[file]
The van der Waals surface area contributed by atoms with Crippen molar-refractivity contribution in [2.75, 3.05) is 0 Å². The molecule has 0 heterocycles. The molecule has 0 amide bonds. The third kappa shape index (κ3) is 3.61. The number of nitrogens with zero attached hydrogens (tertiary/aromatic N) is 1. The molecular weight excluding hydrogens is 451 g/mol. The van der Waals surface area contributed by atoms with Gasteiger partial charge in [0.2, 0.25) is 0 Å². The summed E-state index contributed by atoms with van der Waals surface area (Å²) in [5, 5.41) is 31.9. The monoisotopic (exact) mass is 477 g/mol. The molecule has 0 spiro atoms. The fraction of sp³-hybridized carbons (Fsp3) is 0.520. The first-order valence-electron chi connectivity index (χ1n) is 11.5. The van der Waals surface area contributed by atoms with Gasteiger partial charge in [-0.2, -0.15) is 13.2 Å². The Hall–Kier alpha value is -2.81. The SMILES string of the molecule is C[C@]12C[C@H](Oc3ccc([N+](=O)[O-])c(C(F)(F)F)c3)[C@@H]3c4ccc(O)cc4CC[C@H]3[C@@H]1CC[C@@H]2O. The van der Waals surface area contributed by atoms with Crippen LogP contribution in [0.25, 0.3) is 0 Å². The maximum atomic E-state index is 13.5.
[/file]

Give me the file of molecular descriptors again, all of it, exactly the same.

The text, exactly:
The van der Waals surface area contributed by atoms with Crippen molar-refractivity contribution in [2.75, 3.05) is 0 Å². The molecule has 0 heterocycles. The molecule has 0 amide bonds. The third kappa shape index (κ3) is 3.61. The number of nitrogens with zero attached hydrogens (tertiary/aromatic N) is 1. The molecular weight excluding hydrogens is 451 g/mol. The van der Waals surface area contributed by atoms with Gasteiger partial charge in [0.2, 0.25) is 0 Å². The summed E-state index contributed by atoms with van der Waals surface area (Å²) in [5, 5.41) is 31.9. The monoisotopic (exact) mass is 477 g/mol. The molecule has 0 spiro atoms. The fraction of sp³-hybridized carbons (Fsp3) is 0.520. The first-order valence-electron chi connectivity index (χ1n) is 11.5. The van der Waals surface area contributed by atoms with Gasteiger partial charge in [-0.2, -0.15) is 13.2 Å². The Hall–Kier alpha value is -2.81. The SMILES string of the molecule is C[C@]12C[C@H](Oc3ccc([N+](=O)[O-])c(C(F)(F)F)c3)[C@@H]3c4ccc(O)cc4CC[C@H]3[C@@H]1CC[C@@H]2O. The van der Waals surface area contributed by atoms with Crippen LogP contribution in [0.25, 0.3) is 0 Å². The maximum atomic E-state index is 13.5.